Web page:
39.   Notes that infections caused by antimicrobial resistant bacteria are very likely to entail costly prolonged hospital stays as well as the use of alternative and more expensive therapeutic treatments which will place an increased burden on the Member States’ healthcare systems;

40.   Regrets that the past 25 years have witnessed both a lack of awareness of the importance of rational use of antimicrobial agents, and antibiotics in particular, and a stagnation in drug development in the field of antimicrobial medicines, due in particular to the emergence of scientific, economic and regulatory barriers;

41.   Notes that both Horizon 2020 and the EU Third Public Health Programme have placed emphasis on HAIs and antimicrobial resistance;

42.   Notes that some existing and effective antibiotics are not available in several Member States, resulting in inappropriate selection of drug therapy, and therefore calls on the Member States and the Commission to examine how to keep effective antibiotics on the market;

43.   Points out that antibiotic resistance often holds up treatment with the right antibiotics and that, when they are given the wrong antibiotics or treatment starts too late, patients with serious infectious diseases suffer grave complications which in some cases can be fatal;

44.   Notes with great concern the high number of animals infected with bacteria that are resistant to antibiotics, and the risk of carry-over of these bacteria from infected meat to consumers;

45.   Notes with great concern the link between veterinary use of antimicrobials and the development of antimicrobial resistance in farmers, and the risk of this resistance being spread by hospital treatment;

46.   Welcomes initiatives and actions taken by the Member States, animal health professionals and animal owners aimed at ensuring responsible use of antimicrobials in animals and reducing antimicrobial use in animal husbandry;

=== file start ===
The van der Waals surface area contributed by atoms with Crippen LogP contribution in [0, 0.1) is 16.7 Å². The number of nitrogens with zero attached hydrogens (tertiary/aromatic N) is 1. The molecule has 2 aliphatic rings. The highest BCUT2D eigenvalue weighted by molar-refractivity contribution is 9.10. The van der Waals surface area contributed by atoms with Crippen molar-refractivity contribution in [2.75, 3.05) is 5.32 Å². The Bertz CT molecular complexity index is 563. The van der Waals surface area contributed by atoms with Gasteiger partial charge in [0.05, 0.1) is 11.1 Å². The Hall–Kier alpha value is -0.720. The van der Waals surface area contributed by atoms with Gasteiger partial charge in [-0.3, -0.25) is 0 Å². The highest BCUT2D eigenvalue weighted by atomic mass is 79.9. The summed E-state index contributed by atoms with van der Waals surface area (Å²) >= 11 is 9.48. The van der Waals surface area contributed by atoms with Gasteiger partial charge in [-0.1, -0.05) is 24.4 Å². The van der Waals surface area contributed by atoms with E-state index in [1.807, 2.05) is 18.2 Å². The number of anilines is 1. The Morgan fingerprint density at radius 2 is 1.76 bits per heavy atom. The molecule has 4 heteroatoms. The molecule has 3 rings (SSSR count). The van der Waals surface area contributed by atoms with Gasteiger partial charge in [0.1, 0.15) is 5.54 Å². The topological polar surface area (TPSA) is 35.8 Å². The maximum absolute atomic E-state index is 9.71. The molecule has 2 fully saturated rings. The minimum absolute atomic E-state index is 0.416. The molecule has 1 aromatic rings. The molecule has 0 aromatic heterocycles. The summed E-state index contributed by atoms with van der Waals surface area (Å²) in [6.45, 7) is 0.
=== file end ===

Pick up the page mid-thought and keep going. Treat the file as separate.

47.   Considers research for new antimicrobial drugs to be of the utmost importance, and calls on the Commission to use the European Fund for Strategic Investments (EFSI) to stimulate research by, for instance, supporting existing structures such as the Innovative Medicines Initiatives (IMI);

48.   Calls for greater attention to be focused on the development of new antimicrobial agents aimed at new targets ;

49.   Welcomes and encourages further research into genuinely new antimicrobial drugs, in particular antibiotics with activity against prevalent multidrug-resistant Gram-negative bacteria and against diseases that are particularly prone to antimicrobial resistance, such as K. pneumoniae, Acinetobacter, E. coli, HIV, Staphylococcus aureus , tuberculosis and malaria; insists, however, that it is of primary importance to first of all ensure the responsible and sensible use of antimicrobials; welcomes and encourages further research into alternative methods aimed at fighting HAIs without using antibiotics and at combating MDR-TB;